I am afraid I do not understand some of the discussion. First, under stroke efficiency it is stated that the boat is slowest at the catch. This is not true. The best rowers will pull their body to the stern during the recovery and placing the blade (catch) so that the boat speed will be at its greatest at or just before the catch, not at the end of the drive. The drive moves the rowers body out of the stern and into the bow, causing momentum transfer. The boat will slow because the center of gravity of the rower/boat combination slows as the rower’s body moves toward the bow. Eventually, the combined drive force accelerates the rower/boat combination until it recovers its pre-catch velocity, this occurring around 15% of the drive length. The boat then accelerates during the drive and then maintains or increases its speed during the recovery as the rower pulls their body out of bow and into the stern.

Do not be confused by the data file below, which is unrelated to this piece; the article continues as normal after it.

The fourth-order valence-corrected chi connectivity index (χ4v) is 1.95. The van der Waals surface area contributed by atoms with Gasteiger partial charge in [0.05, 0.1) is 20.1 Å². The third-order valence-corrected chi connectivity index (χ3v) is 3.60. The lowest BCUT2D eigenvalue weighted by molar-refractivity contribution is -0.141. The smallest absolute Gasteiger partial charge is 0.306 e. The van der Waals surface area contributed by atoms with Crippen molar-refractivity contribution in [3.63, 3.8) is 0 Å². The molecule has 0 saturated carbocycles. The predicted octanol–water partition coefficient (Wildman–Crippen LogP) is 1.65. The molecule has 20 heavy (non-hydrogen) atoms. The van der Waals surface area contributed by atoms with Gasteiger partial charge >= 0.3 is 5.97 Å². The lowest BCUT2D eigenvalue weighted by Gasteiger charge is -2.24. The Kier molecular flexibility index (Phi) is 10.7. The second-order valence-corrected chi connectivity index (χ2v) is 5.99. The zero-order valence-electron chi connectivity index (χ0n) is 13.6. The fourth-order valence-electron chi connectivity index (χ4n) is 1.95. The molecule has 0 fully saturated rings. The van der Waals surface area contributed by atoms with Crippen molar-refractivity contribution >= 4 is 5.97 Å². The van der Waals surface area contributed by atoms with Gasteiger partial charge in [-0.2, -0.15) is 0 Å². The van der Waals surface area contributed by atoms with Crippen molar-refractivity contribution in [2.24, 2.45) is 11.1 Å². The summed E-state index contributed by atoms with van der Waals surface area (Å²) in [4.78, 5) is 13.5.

“Check” commonly occurs if the rower places foot pressure on the foot stretcher during the recovery, which slows the boat. Dr. Kleshnev has shown that elite level boats have a shorter but deeper negative acceleration phase. The area under the negative acceleration curve is less than if the rower uses foot pressure to slow down into the catch, since that makes the period of negative acceleration longer. This makes the ratio not as meaningful as it would be under normal circumstances because I am interested in minimizing the area of negative acceleration, not specifically minimizing the ratio.
I think that “catch duration” is the time from the blade being squared up to it being buried deeply enough to be able to apply drive force. A rower may wish to completely bury the blade before applying drive force, or may ramp up the drive force as the blade is buried. In neither case can I see it taking as much as .35 second. As noted above, the rower should not be applying pressure on the foot stretcher until the oar is buried enough to sustain that pressure efficiently. However, this time may be longer if the rower squares up before starting to place the blade, and this may be what the article is meaning as catch time.